2.What's the difference between Italian and Indian Porcelain?

The main difference between our Italian and Indian porcelain collections is in the internal structure of the material: our Italian porcelain is full-bodied, meaning the surface colour is consistent throughout the entire paver. In contrast, the surface colour of our Indian porcelain is only present on the top surface of the slab. The advantage of full-bodied material is that when edges are profiled, the colour of the freshly profiled edge remains uniform, matching the paver's top surface. Additionally, any scratches or chips, which fortunately are rare because of porcelain's durability, are less noticeable as they don't reveal a different colour. The Italian suppliers have also been manufacturing porcelain for a lot longer than the Indian suppliers, so the surface textures are more lifelike and of a better quality.

3.What's the most popular range?

Our collections are always evolving as we introduce new products, so the popularity of the ranges is quite fluid. However, if we had to choose, our top pick would be the Premium range, because of its extensive variety and choice of stone-textured porcelains like Jura and Florence. Explore our ranges here.

4.Are all the ranges available with steps and copings?

Yes, as experts in hard landscaping London Stone were the first supplier in the UK to truly understand the importance that steps and coping play in many garden schemes in the UK. Subsequently, we made it our mission to stock off the shelf steps and coping stones in most of our stone paving materials. We have followed the same route with porcelain by making steps and copings available across all the porcelain ranges.

5.Is maintenance the same across the different ranges?

Porcelain is low maintenance, and a jet wash and water is usually enough to remove most marks and get the porcelain looking pristine. We would recommend taking a bit more care with the lighter porcelains like Florence White and Slab Khaki and don't leave organic matter, like dead leaves, sitting on the paving for too long. Also consider that marks can show up more on dark colours. The darker grey colours are generally more forgiving as any marks don't show up as much.

6.Why does the Budget Italian and Premium Italian porcelain cost less than the Luxury range?

Our Luxury, Premium and Budget Italian ranges are all produced by the same supplier, in the same factory using the same manufacturing techniques, so this is a good question to ask. The premium and budget-conscious collections were made possible because they are only available in a limited range of colours, have less sophisticated surface textures and because they are manufactured exclusively for London Stone, have no company-wide marketing costs associated with them.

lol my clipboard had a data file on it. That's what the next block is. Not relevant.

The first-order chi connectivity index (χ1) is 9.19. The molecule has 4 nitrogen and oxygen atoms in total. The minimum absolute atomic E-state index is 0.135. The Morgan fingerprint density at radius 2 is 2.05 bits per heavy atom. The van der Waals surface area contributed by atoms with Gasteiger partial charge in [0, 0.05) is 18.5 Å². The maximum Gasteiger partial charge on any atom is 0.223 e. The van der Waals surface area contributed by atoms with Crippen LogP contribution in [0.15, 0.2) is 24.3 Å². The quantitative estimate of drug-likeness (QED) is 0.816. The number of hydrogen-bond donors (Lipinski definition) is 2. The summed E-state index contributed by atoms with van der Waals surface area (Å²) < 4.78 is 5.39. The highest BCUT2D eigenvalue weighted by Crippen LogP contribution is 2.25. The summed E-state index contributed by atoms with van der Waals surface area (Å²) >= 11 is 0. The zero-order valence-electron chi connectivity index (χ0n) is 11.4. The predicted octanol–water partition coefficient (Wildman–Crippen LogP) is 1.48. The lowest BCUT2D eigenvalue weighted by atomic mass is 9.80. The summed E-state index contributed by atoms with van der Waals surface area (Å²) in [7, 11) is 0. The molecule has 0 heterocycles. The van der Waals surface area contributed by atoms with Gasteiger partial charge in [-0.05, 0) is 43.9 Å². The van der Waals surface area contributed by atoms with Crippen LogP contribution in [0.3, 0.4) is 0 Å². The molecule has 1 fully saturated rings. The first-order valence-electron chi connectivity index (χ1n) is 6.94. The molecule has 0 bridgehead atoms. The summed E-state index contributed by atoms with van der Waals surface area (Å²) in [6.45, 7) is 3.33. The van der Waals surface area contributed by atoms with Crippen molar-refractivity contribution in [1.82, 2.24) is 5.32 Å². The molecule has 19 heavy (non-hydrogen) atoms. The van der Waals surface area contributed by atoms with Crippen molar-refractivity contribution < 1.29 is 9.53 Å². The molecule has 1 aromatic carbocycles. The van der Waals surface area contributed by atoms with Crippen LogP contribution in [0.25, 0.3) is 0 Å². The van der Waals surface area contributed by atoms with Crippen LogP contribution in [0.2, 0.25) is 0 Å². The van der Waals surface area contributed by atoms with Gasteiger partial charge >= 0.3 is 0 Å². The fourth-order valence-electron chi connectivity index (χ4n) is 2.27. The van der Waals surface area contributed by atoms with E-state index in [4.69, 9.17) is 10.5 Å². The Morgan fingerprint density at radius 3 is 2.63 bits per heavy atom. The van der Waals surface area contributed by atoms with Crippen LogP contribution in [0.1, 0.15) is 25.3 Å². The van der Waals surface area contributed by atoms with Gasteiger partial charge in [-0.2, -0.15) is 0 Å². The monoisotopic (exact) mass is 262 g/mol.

7.What's the most popular product across all the ranges?

There are a several products that really fly, but if we had to pick one that stands out, we'd choose Florence Grey. Florence Grey is inspired by Portuguese Limestone and because we developed the product alongside our Italian supply partners, we currently enjoy worldwide exclusivity on all the products in the Florence range.

8.Can you do bespoke in the different ranges?

Our in-house bespoke production facility is manned by a team of highly skilled and experienced fabricators and masons. Whether you need custom-sized steps, paving, coping, curved cuts, or core drilling in porcelain, our knowledgeable team can handle it all. They are well-versed in porcelain's properties and performance. We've also pioneered our own techniques to create chunky 40mm downstands and 36mm thick bullnoses, both of which are firsts in the UK landscape industry. Contact us with your bespoke porcelain requirements and we'll do the rest.

Questions about Porcelain Installation

1.What are the steps for properly laying porcelain paving slabs for outdoor patios or gardens?

Porcelain slabs are laid in the same way as natural stone paving, with a few differences. When laying porcelain, it is essential to paint the underside of the slabs with slurry primer to ensure complete adhesion of slabs to the mortar, a step not always necessary with natural stone. Porcelain is also more difficult to cut, and you will need to purchase specialist diamond tipped porcelain blades for your cutting equipment. Because porcelain is fully rectified, meaning that unlike natural stone, there is no dimensional tolerance, we recommend that tile spacers are used to achieve a consistent jointing gap. We have written extensive literature on this subject, for further information, read our quick guide to laying porcelain slabs.

2.How long before I can walk on porcelain slabs?

The mortar bed needs time to cure, so after porcelain has been installed, we recommend that you should wait at least 24 hours before walking on it.

3.What is the estimated cost per square meter for laying a porcelain patio, including the materials and installation?

Clients often ask about the cost to lay a porcelain patio. It's a tough one to answer because landscaper rates vary, as do the rates across different areas of the country. Based on our research, the going rate for porcelain installation ranges from £200 to £300 per square meter, which usually covers labour, materials, and waste disposal. We always advise to get more than one quote for comparison. London Stone provides a directory of landscape contractors, giving you the option to access a list of reputable landscapers in your area.